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From: Matias Capeletto (matias.capeletto_at_[hidden])
Date: 2007-02-26 11:33:41

In 2/26/07, Thorsten Ottosen <thorsten.ottosen_at_[hidden]> wrote:
> Matias Capeletto wrote:
> > On 2/25/07, Thorsten Ottosen <thorsten.ottosen_at_[hidden]> wrote:
> >>Well, the rvalue position objects created above is a good example:
> >>
> >>1. creare rvalue string (non-trivial) and int (trivial) arguments
> >>2. copy string and int in position constructor
> >>3. upon insertion, copy string and int again
> >>
> >>So the above takes
> >>
> >>1 constructor call
> >>2 copy-constructor calls
> >>
> >>per argument, Removing 1 copy-constructor call is the goal here.
> >
> >
> > I understand.
> > The problem is bigger in the side views because another copy
> > construction is taking place. From the inserted pair to relation, and
> > then to the stored relation inside Boost.MultiIndex.
> Oh, that's bad. Another consequence of not using the same underlying
> pair type.

Yes, but this problem is there independently of the using of left/right in the
right view because in it the pair members are inverted. Do you think it will be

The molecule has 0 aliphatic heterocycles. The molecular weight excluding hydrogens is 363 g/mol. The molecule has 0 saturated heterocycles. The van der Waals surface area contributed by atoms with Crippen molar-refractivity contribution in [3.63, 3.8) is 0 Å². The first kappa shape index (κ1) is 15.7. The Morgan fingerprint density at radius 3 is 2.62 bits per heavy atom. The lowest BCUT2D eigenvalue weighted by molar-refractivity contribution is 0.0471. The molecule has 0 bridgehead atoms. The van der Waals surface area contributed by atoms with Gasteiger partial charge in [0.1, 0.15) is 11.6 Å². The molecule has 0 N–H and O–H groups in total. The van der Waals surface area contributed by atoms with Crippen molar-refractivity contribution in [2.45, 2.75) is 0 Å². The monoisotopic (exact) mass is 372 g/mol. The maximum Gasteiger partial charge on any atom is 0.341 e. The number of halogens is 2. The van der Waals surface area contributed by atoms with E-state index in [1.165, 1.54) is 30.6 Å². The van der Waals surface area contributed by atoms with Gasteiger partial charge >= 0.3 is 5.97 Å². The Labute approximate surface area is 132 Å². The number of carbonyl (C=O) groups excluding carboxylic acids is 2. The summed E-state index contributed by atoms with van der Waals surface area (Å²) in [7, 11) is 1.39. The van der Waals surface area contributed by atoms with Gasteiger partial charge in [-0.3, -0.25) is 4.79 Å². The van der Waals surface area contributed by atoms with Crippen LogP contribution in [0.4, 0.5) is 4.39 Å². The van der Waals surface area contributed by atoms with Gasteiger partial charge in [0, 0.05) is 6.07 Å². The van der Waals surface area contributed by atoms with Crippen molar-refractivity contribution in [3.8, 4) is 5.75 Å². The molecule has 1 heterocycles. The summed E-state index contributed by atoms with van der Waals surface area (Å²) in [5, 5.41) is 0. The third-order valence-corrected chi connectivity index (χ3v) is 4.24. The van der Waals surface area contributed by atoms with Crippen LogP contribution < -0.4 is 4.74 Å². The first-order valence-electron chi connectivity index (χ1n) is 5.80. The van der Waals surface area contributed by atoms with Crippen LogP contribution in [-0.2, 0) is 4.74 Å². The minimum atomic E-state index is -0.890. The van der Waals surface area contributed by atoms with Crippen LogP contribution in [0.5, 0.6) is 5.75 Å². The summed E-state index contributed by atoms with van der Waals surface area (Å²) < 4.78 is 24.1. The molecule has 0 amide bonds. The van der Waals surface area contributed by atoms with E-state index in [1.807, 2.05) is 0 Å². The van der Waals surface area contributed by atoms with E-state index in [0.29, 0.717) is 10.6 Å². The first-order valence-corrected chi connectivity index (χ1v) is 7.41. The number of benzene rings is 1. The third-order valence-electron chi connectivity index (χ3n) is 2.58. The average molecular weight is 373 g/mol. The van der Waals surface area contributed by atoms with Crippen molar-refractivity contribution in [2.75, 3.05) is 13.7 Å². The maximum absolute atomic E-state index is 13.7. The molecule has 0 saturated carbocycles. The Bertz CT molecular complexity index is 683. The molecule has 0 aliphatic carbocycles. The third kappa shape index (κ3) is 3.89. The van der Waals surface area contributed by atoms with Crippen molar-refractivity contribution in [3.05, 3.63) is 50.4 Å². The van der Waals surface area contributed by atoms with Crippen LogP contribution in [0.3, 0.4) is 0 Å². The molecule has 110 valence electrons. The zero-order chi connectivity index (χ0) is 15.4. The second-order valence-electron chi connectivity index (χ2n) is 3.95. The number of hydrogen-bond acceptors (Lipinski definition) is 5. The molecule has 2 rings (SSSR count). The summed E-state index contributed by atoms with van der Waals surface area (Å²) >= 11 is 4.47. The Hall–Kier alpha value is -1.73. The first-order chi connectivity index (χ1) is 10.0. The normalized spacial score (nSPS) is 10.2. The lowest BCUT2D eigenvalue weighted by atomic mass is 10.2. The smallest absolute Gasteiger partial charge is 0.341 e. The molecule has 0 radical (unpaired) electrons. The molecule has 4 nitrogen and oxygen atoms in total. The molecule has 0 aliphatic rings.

better that the right view has X as first and Y as second, this will
not allow us
to use it like a std::map<Y,X>.

> > I think I can change the current implementation to avoid the first
> > conversion if the compiler support the mutant_relation (you can read
> > about this in the rationale), because a reinterpret_cast can be used
> > to convert between bimap pairs and relation.
> I'm somewhat uncomfortable about this casting. Is it provable legal by
> the standard? (What works fine for pair<int,int>, might crash for
> pair<Foo,Bar>.)

Yep... the reinterpret cast works in almost every actual compiler. It
uses a non standard feature. It assumes that:

struct Pair_AB { TA first; TB second; };

have the same structure that

struct Pair_BA { TB first; TA second; };

In the standard this is true if TA and TB are POD types.
But in the real world this is generally implemented this way for non
POD types too.
In boost/bimap/relation/relation.cpp the library checks if it can use
the mutant_relation for the types in question and if not it uses a
standard_relation, that is implemented using references to the types.
It is impossible to achieve zero overhead performance over
Boost.MultiIndex if the mutant_relation is not supported.

This is explained here:

Comments about it are welcome, this is one of the difficult points of
the library.


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